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Capitalism in Evolution

Global Contentions – East and West

Edited by Geoffrey M. Hodgson, Makoto Itoh and Nobuharu Yokokawa

Contributors to this volume argue that to understand capitalism in evolution, this diversity of systems and approaches must be taken into account and their individual evolutions analysed. This book represents a major understanding of the evolution of capitalism in the twenty first century and brings together a distinguished group of experts with perspectives from America, Europe and Japan.
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Chapter 5: The evolution of capitalism from the perspective of institutional and evolutionary economics

Geoffrey M. Hodgson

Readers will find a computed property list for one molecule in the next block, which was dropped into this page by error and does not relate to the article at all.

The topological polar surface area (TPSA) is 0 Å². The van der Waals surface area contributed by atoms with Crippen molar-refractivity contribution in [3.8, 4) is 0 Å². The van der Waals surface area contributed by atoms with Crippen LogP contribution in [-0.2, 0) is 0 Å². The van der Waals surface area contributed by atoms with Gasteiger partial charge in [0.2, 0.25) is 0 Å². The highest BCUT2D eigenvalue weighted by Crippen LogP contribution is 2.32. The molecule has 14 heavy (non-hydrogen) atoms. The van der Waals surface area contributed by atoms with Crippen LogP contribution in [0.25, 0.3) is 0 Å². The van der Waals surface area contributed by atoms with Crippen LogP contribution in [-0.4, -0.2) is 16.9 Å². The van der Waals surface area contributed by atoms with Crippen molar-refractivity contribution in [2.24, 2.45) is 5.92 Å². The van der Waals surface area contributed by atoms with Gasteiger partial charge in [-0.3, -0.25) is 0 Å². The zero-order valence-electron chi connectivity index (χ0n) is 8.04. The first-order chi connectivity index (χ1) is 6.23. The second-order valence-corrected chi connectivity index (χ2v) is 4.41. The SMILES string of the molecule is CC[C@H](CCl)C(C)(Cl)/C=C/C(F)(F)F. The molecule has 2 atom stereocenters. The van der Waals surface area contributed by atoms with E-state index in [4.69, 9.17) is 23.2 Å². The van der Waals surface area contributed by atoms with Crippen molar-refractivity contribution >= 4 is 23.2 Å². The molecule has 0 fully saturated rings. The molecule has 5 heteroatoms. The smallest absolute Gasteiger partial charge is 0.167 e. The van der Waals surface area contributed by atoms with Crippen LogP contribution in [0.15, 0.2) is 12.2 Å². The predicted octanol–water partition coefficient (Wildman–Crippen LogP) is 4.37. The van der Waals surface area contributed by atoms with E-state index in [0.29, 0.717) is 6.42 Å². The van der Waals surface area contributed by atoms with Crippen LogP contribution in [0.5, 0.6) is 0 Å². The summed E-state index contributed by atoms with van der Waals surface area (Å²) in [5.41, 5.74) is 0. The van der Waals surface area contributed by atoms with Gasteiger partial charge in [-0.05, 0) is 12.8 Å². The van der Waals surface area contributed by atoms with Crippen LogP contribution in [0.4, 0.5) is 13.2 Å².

Geoffrey M. Hodgson INTRODUCTION The terms ‘institutional economics’ and ‘evolutionary economics’ are now widely used, each to refer to a variety of theoretical approaches and perspectives.1 The term ‘institutional economics’, however, was first applied to the broad approach engineered by American economists such as Thorstein Veblen, John Commons and Wesley Mitchell. Non-Americans such as Karl Polanyi, William Kapp, Gunnar Myrdal and Shigeto Tsuru also came to identify themselves with this institutionalist tradition. Furthermore, this same tradition of institutional economics was the first to adopt the ‘evolutionary’ label and to argue that ideas from Darwinian evolutionary biology could be usefully transplanted into economic science. Accordingly, it is very appropriate that the term ‘institutional and evolutionary economics’, or just ‘institutional economics’, should be applied to this post-Veblenian legacy. Institutional economics was actually the dominant intellectual approach in America in the first few decades of the twentieth century. However, institutionalism never completed a systematic approach to economic theory of the stature or compass of that of Adam Smith, Karl Marx, Léon Walras or Alfred Marshall. Furthermore, institutionalism itself contained a diversity of approaches and there was a failure to obtain widespread agreement on its definition, boundaries and common core. Another reason why American institutionalism failed to develop a systematic theory was because it was partially disabled by a combined result of the profound shifts in social science in the 1910–40 period and of the rise of a mathematical style of neoclassical economics in America in the 1930s. Without going into...

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